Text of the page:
A devastating tragedy
It was alarming and distressing to read about the death of the pregnant elephant in Kerala, who died because she ate a pineapple with a cracker in it (“Bitter politics over Kerala elephant killed with explosives”, Gulf News, June 6). The root cause of this is human civilisation. We have encroached upon forests and this has affected the habitat of most wild animals. Then we cry when they eat our crops. The population of elephants has declined due to poaching, loss of habitat and predators.
With the decline in forests, we have lost a lot of different species of wild animals. All wild animals and plant species are important elements of biodiversity. Let us learn to protect it. Deforestation has caused a huge imbalance in Nature. Human intervention is the main reason for the loss of these animals.
It’s disturbing to see the Bharatiya Janata Party's (BJP) remarks on this issue. They are trying to communalise this incident for political gain.
From Mr Eappen Elias
Animals need to be protected
How do you define the word cruelty (“Man arrested in Kerala elephant death case, efforts on to nab more accused”, Gulf News June 5)? It is a behaviour that harms or injures another. One can also use the words, savagery or brutality to exemplify cruel behaviour. The recent report of an elephant dying in Kerala can be called a brutal incident. Poachers, smugglers and encroachers are rampant everywhere. One hungry elephant is bait. This hungry elephant wanders out of the wilderness in search of food and finds a pineapple. But this is not an ordinary pineapple. It is full of firecrackers. The elephant eats it and the crackers burst inside her. According to reports, despite the pain the elephant was in, it rushed to a river and died standing. She was also pregnant.
Some say she was offered the fruit in a village; others say she came upon the fruit by chance. Forest department officials rushed to save the elephant but to no avail. Even if the pineapple was a trap laid down for wild animals, it still amounts to some kind of cruelty against animals. When will all this stop? When will human beings understand that we share this Earth with other living beings?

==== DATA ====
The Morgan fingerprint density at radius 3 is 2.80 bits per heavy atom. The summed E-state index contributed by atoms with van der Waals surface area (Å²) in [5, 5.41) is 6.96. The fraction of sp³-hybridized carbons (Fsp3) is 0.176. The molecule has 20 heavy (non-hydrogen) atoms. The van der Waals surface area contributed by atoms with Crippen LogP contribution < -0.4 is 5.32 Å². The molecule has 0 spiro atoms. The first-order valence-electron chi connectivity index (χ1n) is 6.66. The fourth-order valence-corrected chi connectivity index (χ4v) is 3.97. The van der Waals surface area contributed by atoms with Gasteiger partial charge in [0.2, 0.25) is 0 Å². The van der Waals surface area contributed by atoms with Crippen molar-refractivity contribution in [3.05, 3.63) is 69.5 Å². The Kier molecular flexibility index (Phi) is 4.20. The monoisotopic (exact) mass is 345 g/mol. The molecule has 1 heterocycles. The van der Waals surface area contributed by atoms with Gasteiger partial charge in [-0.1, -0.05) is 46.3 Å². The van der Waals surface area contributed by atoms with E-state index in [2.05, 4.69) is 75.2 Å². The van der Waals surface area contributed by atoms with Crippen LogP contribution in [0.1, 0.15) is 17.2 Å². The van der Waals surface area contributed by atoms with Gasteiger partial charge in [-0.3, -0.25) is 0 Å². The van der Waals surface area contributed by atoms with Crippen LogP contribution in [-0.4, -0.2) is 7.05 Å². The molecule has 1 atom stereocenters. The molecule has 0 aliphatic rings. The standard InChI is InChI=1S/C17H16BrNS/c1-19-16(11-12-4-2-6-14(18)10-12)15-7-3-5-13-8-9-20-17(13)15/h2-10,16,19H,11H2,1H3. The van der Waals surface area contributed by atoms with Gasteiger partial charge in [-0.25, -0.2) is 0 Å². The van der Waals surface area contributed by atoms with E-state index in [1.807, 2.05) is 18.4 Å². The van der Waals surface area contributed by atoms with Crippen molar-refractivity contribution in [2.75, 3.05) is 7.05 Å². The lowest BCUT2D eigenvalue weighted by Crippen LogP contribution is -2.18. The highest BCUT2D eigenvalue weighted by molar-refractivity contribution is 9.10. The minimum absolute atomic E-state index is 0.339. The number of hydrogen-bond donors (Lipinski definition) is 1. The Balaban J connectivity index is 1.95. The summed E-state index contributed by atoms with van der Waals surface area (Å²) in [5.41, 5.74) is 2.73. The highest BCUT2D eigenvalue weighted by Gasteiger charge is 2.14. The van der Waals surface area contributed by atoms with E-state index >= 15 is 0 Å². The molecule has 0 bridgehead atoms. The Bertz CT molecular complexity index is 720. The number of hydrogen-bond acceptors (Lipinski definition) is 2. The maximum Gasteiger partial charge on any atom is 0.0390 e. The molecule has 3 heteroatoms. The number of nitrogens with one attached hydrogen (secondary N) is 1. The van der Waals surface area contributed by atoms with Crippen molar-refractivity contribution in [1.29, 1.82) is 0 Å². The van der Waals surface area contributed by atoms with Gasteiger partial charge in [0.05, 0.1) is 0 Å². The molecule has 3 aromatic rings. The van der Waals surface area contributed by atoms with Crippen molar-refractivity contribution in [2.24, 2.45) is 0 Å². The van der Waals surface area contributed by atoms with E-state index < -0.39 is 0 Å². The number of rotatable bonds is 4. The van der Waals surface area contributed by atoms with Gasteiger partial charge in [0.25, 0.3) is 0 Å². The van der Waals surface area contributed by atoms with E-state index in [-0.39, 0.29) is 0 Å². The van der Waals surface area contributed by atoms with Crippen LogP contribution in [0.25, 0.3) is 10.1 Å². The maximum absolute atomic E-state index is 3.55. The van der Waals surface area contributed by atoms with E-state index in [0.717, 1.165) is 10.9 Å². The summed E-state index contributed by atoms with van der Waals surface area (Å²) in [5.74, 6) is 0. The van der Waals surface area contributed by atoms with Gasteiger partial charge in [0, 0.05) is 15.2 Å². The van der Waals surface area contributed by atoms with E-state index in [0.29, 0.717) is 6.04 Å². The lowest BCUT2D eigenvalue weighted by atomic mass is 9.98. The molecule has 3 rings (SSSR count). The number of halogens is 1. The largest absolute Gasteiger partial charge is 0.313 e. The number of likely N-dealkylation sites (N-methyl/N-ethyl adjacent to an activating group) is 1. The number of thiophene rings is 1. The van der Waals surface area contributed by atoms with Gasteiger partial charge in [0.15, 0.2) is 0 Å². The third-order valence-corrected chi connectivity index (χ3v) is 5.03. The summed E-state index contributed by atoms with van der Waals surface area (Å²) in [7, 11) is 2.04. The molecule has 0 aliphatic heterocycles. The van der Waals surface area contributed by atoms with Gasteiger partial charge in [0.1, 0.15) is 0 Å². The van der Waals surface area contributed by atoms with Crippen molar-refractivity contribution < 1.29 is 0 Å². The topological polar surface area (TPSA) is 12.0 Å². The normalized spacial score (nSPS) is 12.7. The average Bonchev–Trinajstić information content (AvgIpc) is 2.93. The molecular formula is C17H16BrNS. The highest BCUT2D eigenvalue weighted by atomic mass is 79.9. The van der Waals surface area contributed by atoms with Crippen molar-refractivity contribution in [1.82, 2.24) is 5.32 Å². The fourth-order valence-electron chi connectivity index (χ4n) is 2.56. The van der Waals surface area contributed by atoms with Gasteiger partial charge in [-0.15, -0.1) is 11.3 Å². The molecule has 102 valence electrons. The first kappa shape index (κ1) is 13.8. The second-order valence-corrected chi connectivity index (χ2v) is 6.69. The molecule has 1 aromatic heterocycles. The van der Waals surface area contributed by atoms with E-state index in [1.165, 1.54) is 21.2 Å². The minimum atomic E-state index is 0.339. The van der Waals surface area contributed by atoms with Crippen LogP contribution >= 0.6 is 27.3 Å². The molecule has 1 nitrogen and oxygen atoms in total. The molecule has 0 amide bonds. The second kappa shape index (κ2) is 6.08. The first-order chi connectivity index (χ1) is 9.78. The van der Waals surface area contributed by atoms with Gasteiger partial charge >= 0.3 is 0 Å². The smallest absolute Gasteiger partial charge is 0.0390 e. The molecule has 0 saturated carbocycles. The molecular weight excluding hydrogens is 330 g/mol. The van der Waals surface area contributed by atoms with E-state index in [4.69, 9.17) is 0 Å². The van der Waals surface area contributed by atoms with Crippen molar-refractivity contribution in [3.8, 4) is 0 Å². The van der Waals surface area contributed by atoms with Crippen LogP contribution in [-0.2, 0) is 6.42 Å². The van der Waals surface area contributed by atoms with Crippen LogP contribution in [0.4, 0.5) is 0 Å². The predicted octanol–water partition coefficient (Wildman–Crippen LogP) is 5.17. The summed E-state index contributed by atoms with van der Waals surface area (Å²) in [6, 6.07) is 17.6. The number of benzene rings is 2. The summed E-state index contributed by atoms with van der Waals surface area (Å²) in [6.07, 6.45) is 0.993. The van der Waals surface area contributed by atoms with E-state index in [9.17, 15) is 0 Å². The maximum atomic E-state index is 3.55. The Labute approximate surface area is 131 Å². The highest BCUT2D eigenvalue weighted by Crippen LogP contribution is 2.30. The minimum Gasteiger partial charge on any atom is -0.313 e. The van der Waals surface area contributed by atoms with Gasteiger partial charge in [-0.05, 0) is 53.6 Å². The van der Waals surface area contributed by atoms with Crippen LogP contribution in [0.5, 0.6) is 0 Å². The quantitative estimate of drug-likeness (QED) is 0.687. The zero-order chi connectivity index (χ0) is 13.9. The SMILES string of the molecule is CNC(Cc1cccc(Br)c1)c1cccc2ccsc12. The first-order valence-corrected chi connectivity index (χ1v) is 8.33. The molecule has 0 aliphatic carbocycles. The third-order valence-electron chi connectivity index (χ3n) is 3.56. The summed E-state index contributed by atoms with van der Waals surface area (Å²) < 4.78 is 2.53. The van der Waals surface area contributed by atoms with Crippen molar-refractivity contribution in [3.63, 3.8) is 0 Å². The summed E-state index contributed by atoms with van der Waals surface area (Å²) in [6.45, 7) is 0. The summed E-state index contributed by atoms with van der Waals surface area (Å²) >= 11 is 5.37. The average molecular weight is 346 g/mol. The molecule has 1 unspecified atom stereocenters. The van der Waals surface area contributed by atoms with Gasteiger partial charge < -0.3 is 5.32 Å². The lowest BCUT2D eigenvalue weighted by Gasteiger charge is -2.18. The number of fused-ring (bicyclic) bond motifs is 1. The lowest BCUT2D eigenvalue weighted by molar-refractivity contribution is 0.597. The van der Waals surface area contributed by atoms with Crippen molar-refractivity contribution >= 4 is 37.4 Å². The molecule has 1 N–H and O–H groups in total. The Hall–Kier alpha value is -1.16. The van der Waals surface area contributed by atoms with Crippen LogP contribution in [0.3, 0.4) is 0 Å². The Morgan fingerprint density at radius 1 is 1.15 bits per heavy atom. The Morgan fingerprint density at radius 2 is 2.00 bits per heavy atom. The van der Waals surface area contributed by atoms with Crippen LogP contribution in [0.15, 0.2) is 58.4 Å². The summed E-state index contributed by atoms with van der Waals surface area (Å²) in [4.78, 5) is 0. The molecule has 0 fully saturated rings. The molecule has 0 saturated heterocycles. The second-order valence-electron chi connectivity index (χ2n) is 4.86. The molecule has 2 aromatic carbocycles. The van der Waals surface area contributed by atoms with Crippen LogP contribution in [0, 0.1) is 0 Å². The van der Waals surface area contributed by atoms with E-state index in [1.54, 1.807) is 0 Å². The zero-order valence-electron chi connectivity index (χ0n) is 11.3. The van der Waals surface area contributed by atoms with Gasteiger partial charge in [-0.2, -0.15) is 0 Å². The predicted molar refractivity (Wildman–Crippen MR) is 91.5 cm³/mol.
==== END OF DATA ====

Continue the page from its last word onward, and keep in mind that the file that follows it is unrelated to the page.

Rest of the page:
From Ms Aruna Mathur
New Delhi, India
A working mother’s dilemma
I am thankful that I am staying in Dubai, where the government is taking so many precautions to ensure the safety of its people against COVID-19. After reopening most of the public and private sectors in the city, it is a sigh of relief for many employees and industries going back to work.
But in all this, it’s a huge concern for working mothers who have to go back to work too. They have to make adjustments and find a place to leave their children. Ideally, parents would leave their children at a daycare, but in this pandemic, working mothers are worried about the safety and health of their children. Should stay back home and continue working, or they should go back to office?
From Ms Tejal Shah
Going to school in September?
When schools reopen, I think parents need to be given a choice whether they want their children to learn from home or go to school, given the current global pandemic (“Coronavirus: UAE private schools ready to reopen in September; no official directive yet”, Gulf News, June 4). Some will wait for a vaccine but others might not want to opt for a new vaccine because of any long-term effects. There will always be a difference in opinion, but people need to be allowed to choose. It makes sense to let people decide what works best for their family.
From Ms Vikki Aitken
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